The Krakatoa explosion of 1883 killed mice and men within a 20 kilometre radius. The volcanic dust brought about sunsets, blue Sun and bright green Moon observed for a long time by residents of Chicago, Paris and Gothenburg. But the eruption of Santorin volcano located on an island between mainland Greece and Crete in 1400 BC was much more powerful. The Bible story about Egyptian darkness precisely describes the situation witnessed then, “There was a thick darkness in all the land of Egypt three days: They saw not one another, neither rose any from his place for three days.” The Santorin ash was found in soil strata of Asia Minor and Africa. Santorin’s rage brought about the end of the Crete-Mycenaean culture, the death of Atlantis. Modern calculations estimate the power of Santorin eruption at more than one million Hiroshima A-bombs. It is fairly acceptable by Steven Hocking’s formula, which explains the otonic influence on processes in the Earth’s crust.
“More frequently otons provoke local cataclysms,” says Alexander Trofimenko. “While penetrating the ice armour of the Arctic and the Antarctic they suddenly take a huge piece of ice and throw it far into the sea.”
In Belarus, near the town of Soligorsk, there is a swamp called Devil’s Swamp. It swallows up anyone who approaches it closer than one hundred metres. The swamp attracts people like magnet attracts iron similar to the matter absorption phenomenon of black holes. History has thousands of such unusual phenomena. For example, strange rains of fish, frogs, grain, and other things, which were lifted high into the sky bending gravity laws.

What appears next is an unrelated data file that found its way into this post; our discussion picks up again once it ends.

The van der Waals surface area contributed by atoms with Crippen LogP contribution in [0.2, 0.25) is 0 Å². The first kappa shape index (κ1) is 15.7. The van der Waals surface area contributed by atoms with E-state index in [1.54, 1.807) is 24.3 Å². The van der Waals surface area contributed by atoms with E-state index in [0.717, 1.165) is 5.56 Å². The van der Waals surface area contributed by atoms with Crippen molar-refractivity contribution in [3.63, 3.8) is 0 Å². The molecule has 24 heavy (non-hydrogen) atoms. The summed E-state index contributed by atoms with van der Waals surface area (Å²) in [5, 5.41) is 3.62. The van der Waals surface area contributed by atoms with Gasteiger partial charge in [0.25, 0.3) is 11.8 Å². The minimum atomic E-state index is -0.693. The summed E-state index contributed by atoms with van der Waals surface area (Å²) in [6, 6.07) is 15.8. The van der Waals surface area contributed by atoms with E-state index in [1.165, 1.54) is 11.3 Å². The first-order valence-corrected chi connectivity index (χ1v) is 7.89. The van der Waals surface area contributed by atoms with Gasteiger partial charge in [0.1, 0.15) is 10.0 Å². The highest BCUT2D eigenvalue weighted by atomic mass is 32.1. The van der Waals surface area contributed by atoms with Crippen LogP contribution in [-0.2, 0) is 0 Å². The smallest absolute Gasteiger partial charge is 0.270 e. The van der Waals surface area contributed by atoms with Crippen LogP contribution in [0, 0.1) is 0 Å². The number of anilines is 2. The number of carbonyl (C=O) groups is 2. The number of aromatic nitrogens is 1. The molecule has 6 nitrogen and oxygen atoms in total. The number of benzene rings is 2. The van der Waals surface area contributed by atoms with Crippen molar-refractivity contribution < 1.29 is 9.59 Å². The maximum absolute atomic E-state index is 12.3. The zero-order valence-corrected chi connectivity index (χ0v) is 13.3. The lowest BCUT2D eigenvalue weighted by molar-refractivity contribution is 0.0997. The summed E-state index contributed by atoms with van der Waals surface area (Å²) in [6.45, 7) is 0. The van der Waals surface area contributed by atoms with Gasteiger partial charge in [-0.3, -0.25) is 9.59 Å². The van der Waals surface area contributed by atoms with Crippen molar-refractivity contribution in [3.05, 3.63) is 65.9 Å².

In his time Yakov Zeldovich voiced a postulate, “Black holes can be blamed for anything unexplainable”. The scientist meant otons and their unpredictable energy discharges, which penetrate land and sea as well as living beings. The same can be said about the horrible phenomenon of human self-ignition.
In 1999 in an elevator of one of Minsk buildings a young man burnt down. His clothes were untouched and the walls and the ceiling of the elevator had no soot. The official statistics has a record of hundreds of such cases when a heap of ash and undamaged clothes is found inside a building or outside — all what’s left of a human being. Public self-ignition looks especially dramatic. One of such misfortunes took place in Germany in 1986 when during a service the pastor screamed and a second later turned into a blazing column.
Two years later a similar case was reported by the BBC Radio. At a disco club everybody saw a 19-year-old girl, who was dancing with her boyfriend, catch fire. The boyfriend and other witnesses, who saw it up close, recalled that the flame was coming from the girl’s body. Just like in every other case the clothes remained undamaged. Every year self-inflammation takes 15–20 human lives. Mass media seldom report such cases, as there is no official explanation for the phenomenon. But back in 1991 Candidate of Science Alexander Trofimenko started talking about human deaths caused by otons on their way from the outer space or the bowels of the earth.
“If the theory developed by Yakov Zeldovich, Igor Novikov, and Steven Hocking and continued by Belarusian scientists proves true,” Alexander Petrovich says, “then theoretically we will be able to calculate the orbits of small black holes, which circle inside the Earth, using satellite images of the killer-waves”. As the next step we may be able to use the black holes for the humanity’s benefit. If we were able to clarify the trajectory of even one oton with its huge energy potential, we could try to build an otonic power plant. Thus the evil could benefit the humanity.
It sounds fantastic. But you should remember scientific debates about the possibility of using nuclear energy started long before the first A-bomb appeared or the first nuclear power plant did.